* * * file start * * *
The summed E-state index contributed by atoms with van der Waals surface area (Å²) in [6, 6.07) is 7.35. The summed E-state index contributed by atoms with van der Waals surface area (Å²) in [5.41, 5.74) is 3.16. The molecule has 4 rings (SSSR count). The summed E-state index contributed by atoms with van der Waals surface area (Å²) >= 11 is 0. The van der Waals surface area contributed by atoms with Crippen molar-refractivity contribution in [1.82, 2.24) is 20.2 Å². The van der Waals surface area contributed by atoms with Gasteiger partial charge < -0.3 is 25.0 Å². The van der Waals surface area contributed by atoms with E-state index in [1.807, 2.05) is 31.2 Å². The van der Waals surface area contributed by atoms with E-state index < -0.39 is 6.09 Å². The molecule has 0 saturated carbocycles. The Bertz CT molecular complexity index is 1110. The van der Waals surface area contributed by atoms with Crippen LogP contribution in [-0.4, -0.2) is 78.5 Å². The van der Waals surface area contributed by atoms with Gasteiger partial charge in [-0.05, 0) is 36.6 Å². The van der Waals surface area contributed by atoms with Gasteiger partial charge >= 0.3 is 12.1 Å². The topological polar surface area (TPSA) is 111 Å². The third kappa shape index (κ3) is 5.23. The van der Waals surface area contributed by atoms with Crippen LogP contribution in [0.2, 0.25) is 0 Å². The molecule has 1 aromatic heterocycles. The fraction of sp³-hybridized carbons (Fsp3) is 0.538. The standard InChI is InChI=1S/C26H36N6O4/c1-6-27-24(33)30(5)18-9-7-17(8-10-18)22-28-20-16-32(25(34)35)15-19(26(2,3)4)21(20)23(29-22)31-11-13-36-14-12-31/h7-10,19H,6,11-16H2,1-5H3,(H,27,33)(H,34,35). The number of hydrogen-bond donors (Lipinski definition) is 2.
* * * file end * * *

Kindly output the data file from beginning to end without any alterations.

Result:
The summed E-state index contributed by atoms with van der Waals surface area (Å²) in [6, 6.07) is 7.35. The summed E-state index contributed by atoms with van der Waals surface area (Å²) in [5.41, 5.74) is 3.16. The molecule has 4 rings (SSSR count). The summed E-state index contributed by atoms with van der Waals surface area (Å²) >= 11 is 0. The van der Waals surface area contributed by atoms with Crippen molar-refractivity contribution in [1.82, 2.24) is 20.2 Å². The van der Waals surface area contributed by atoms with Gasteiger partial charge < -0.3 is 25.0 Å². The van der Waals surface area contributed by atoms with E-state index in [1.807, 2.05) is 31.2 Å². The van der Waals surface area contributed by atoms with E-state index < -0.39 is 6.09 Å². The molecule has 0 saturated carbocycles. The Bertz CT molecular complexity index is 1110. The van der Waals surface area contributed by atoms with Crippen LogP contribution in [-0.4, -0.2) is 78.5 Å². The van der Waals surface area contributed by atoms with Gasteiger partial charge in [-0.05, 0) is 36.6 Å². The van der Waals surface area contributed by atoms with Gasteiger partial charge >= 0.3 is 12.1 Å². The topological polar surface area (TPSA) is 111 Å². The third kappa shape index (κ3) is 5.23. The van der Waals surface area contributed by atoms with Crippen LogP contribution in [0.2, 0.25) is 0 Å². The molecule has 1 aromatic heterocycles. The fraction of sp³-hybridized carbons (Fsp3) is 0.538. The standard InChI is InChI=1S/C26H36N6O4/c1-6-27-24(33)30(5)18-9-7-17(8-10-18)22-28-20-16-32(25(34)35)15-19(26(2,3)4)21(20)23(29-22)31-11-13-36-14-12-31/h7-10,19H,6,11-16H2,1-5H3,(H,27,33)(H,34,35). The number of hydrogen-bond donors (Lipinski definition) is 2.